Time-Off Policies: Leave Well Enough Alone or Go PTO?

By Marisa Warford

Feb. 11, 2014

paid time off
Traditional leave programs allocate a specific number of days for vacation and for sick time but PTO is a growing trend in workplaces.

Switching from a traditional leave program (sick time and vacation) to a paid-time-off system can have numerous advantages for employers and employees alike. PTO is a bank of days from which employees can draw for vacation, sick leave, doctors’ appointments and personal days off from work.

In contrast, traditional leave programs allocate a specific number of days for vacation and for sick time. A survey conducted by WorldatWork, an association of human resources professionals, shows that PTO use grew by 43 percent from 2002 to 2010, while traditional programs declined by 24 percent during the same period. The WorldatWork survey, titled “Paid Time Off Programs and Practices,” also notes that while the vast majority of PTO programs include vacation, sick and personal days, 3 out of 4 employers who offer PTO continue to offer separate programs for holidays, bereavement and jury duty.

Using a PTO system, organizations can significantly reduce unscheduled absences. Employers seeking a competitive advantage in attracting and retaining high-caliber employees at all levels should consider transitioning to a PTO design if their corporate cultures and financial means allow them to do so.

Moving from a traditional leave program to a PTO system has many advantages, including: reducing unscheduled absences, and the costs and productivity losses associated with them; making an employer more attractive to current and potential employees, especially those who value discretionary time off; reducing administrative/compliance costs, as PTO use no longer requires validation in most instances; and empowering employees to make their own decisions regarding the amount of vacation and personal time spent away from work — a sharp contrast with employer-controlled sick time and vacation programs.

According to a 2013 report from the U.S. Bureau of Labor Statistics, although 77 percent of private-sector workers had access to paid vacations in 2012, down from 82 percent in 1992-93, more workers had access to sick leave (61 percent compared with 50 percent), personal leave (37 percent compared with 15 percent) and family leave (11 percent, up from 2 percent 20 years ago). What’s more, the study revealed that 26 percent of employers now offer “consolidated-leave” packages, including PTO. Benefits specialists agree that the future lies in paid-leave packages rather than with the traditional sick-time/vacation model.

That PTO “is an effort for companies to save money and also [to] offer employees some flexibility with their leave time and usage,” said Lisa Mullins, director of employee relations for the Kentucky Community & Technical College System told the Society for Human Resource Management’s online newsletter last September. “It’s due to the flexibility demands of today’s workforce.”

There are also employer benefits to consolidated leave because PTO plans have the potential to encourage workers to use more vacation time and rely less on the occasional sick day as a means of staying out of the office. “The trend seems to be [leading] toward PTO,” said Robert Micera an adjunct professor at SUNY Stony Brook and St. Joseph’s College. “The reasons are to drive associates toward managing their time off to their desires and to decrease the number of unplanned absences that the employer has to deal with.” Micera said in the same SHRM article.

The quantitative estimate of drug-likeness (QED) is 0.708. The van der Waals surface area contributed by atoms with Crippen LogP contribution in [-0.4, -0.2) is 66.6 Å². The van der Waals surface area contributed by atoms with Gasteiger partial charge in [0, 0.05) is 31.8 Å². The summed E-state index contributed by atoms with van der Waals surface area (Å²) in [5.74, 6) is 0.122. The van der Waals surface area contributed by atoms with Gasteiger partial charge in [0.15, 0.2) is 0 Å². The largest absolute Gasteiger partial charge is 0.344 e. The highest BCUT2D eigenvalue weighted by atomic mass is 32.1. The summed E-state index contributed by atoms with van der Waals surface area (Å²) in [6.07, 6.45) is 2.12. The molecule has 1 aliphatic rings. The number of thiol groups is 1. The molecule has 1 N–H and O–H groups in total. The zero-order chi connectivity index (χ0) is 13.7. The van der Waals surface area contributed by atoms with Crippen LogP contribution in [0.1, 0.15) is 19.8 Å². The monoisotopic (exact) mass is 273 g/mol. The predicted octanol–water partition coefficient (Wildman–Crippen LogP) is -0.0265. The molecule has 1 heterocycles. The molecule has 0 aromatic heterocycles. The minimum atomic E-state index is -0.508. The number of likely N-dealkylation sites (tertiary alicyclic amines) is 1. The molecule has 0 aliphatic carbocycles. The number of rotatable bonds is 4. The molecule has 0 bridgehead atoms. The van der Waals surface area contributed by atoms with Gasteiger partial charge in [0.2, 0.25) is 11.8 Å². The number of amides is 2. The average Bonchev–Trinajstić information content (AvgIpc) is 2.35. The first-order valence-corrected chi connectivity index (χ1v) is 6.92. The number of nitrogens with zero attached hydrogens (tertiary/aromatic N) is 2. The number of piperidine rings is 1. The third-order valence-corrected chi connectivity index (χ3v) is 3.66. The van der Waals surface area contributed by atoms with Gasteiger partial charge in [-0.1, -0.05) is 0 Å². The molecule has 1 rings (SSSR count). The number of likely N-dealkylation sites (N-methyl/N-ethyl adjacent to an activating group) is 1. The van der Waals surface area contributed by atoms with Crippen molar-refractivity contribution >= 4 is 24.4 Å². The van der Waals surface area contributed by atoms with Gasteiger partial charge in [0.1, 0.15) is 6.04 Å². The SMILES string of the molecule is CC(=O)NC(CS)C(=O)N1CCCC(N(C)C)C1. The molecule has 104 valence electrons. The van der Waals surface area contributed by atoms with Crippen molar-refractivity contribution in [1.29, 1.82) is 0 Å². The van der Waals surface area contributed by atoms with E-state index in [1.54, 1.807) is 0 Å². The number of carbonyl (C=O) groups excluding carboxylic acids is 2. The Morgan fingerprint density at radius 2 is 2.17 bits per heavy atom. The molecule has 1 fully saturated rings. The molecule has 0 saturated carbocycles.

To help ensure that PTO programs are equitable to employees, employers typically increase leave time in bands of two to five years as employees’ seniority increases.

Putting a PTO Program Into Play

After an employer has established that a paid-time-off plan is the right type of leave policy for the company to offer, the employer should take the necessary steps to ensure that the program’s implementation and maintenance are flawless.

First, there should be clear directivesfor employees prior to plan implementation. Such directives include requiring employees to give a specific amount of notice (e.g., three days) before using a PTO day unless the employee is sick or has an emergency. In that vein, the employer must define what constitutes an emergency situation and use that definition consistently to avoid perceptions of giving some employees “preferential treatment.”

For instance, does having a sick child count as an emergency? What about a flat tire? A hangover? Waking up on the wrong side of the bed? If the policy is straightforward and outlined clearly, employees will be unlikely to take advantage of their new-found freedom.

Secondly, a clear-cut program should define the types of absences an employer includes in the PTO bank. The program also states explicitly how many PTO days will be available to employees based on job level, seniority or other factors. Additionally, the program makes clear whether PTO replaces all forms of paid absence or if the employer has separate policies for typically unanticipated leaves such as bereavement or jury duty.

Thirdly, a successful PTO program should also specify whether employees are allowed to carry over unused days from one year to the next, and if not, whether the account must be paid out by year’s end, and what the formula is for calculating unused PTO days. For example, will the employee get 100 percent of the cash value of unused PTO days or a lesser percentage? Another part of the program that should be explicit is whether employees leaving the company receive in cash the value of their PTO account, or if they forfeit unused days.

Fourthly, the program should be administered by, and coordinated with, the company’s payroll functionand should be reviewed on a regular basis (e.g., annually or every two years) by top and senior management, and HR department staff.